Christian Fear of Bitcoin Stems From Lack of Knowledge and Misdirection

The characteristics and values that define Bitcoin have more in common with Christianity than mainstream opinions may convey.

“No Stance” Is the Wrong Stance

The silence among Christians regarding bitcoin and cryptocurrency is surprising and alarming. While the Bible offers several hundred verses about prayer and faith, there are over 2,000 with the focus on money and wealth. Arguably, the most prominent verse of this nature is stated by Christ,

Do not store up for yourselves treasures on earth, where moths and vermin destroy, and where thieves break in and steal. But store up for yourselves treasures in heaven, where moths and vermin do not destroy, and where thieves do not break in and steal. For where your treasure is, there your heart will be also. —Matthew 6:19–21

Christians are encouraged to look past temporal and corruptible wealth of the world. When we are heavenly minded, we can mitigate the allure of this world to desire the things that God desires.

However, we are not like the gnostics who completely disregard the physical realm as inconsequential. Christians have duties to live out their time in the world as full members in the name of the Lord God and Savior, Jesus Christ, as he was fully man in this realm 2,000 years ago.

Bitcoin is a very real part of our society but also very new. As any new concept or construct in the world, there will be supporters and detractors. Over its brief existence, it has only recently truly been a topic of global significance now and during its infamous spike and tank of 2017.

Fear, Uncertainty and Doubt Fueled by Old News and Propaganda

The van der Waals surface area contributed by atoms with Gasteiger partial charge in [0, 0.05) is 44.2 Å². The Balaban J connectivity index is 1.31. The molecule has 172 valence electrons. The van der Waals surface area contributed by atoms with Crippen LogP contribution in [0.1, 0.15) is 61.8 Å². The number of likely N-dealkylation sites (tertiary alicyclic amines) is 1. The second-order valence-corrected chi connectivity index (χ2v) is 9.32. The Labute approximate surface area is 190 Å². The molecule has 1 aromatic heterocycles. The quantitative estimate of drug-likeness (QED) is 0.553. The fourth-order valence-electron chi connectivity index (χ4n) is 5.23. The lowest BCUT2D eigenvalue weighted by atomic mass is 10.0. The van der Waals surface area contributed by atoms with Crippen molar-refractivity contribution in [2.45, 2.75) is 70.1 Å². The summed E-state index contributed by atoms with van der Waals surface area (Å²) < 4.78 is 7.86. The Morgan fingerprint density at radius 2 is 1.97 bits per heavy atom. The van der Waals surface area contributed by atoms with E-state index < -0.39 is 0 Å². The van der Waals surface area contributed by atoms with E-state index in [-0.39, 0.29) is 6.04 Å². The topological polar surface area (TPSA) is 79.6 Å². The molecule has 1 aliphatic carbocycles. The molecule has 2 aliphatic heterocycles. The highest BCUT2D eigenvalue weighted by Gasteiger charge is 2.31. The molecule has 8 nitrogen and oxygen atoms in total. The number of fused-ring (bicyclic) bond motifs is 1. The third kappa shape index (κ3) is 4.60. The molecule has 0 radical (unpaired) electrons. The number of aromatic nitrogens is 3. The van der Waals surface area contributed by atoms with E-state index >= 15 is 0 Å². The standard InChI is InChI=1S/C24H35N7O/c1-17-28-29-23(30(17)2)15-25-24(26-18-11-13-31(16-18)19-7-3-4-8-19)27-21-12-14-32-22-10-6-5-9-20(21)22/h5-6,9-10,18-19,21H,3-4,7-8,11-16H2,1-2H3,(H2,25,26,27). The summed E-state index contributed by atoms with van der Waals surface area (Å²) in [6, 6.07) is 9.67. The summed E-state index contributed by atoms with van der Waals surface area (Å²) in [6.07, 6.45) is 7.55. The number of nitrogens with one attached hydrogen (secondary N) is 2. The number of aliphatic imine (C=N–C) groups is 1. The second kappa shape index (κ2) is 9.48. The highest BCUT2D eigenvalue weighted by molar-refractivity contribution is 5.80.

It was in 2017 that many Christian commentators came out to speak against bitcoin citing “volatility” and “risk,” commonly exchanged for “illegal activities,” and the lack of “control” by appropriate authorities. While 2017–2018 was not a great time period for the asset, these negative statements about bitcoin are easy to make while it is on the way down for a brief moment. But now that it has recovered and grown three times past that peak to a total market cap of $1.1 trillion and the 15th most valuable currency in the world, one can’t help but wonder with what type of eyes are we judging this new entity in the world.

Christian financial writers have used terms like “volatility” and “risk” in relation to investing as a form of subjective moral fencing or boundary, alluding to partaking in investments where risk was at all present as a form of gambling. Whether gambling is inherently wrong or not is not the point of this piece, instead whether volatility and risk should be avoided. In our current economic climate, any investment that does not keep up with the creation of M2 money supply as the cost of capital is a slowly losing venture (11% annually over five years, 26% in the last year).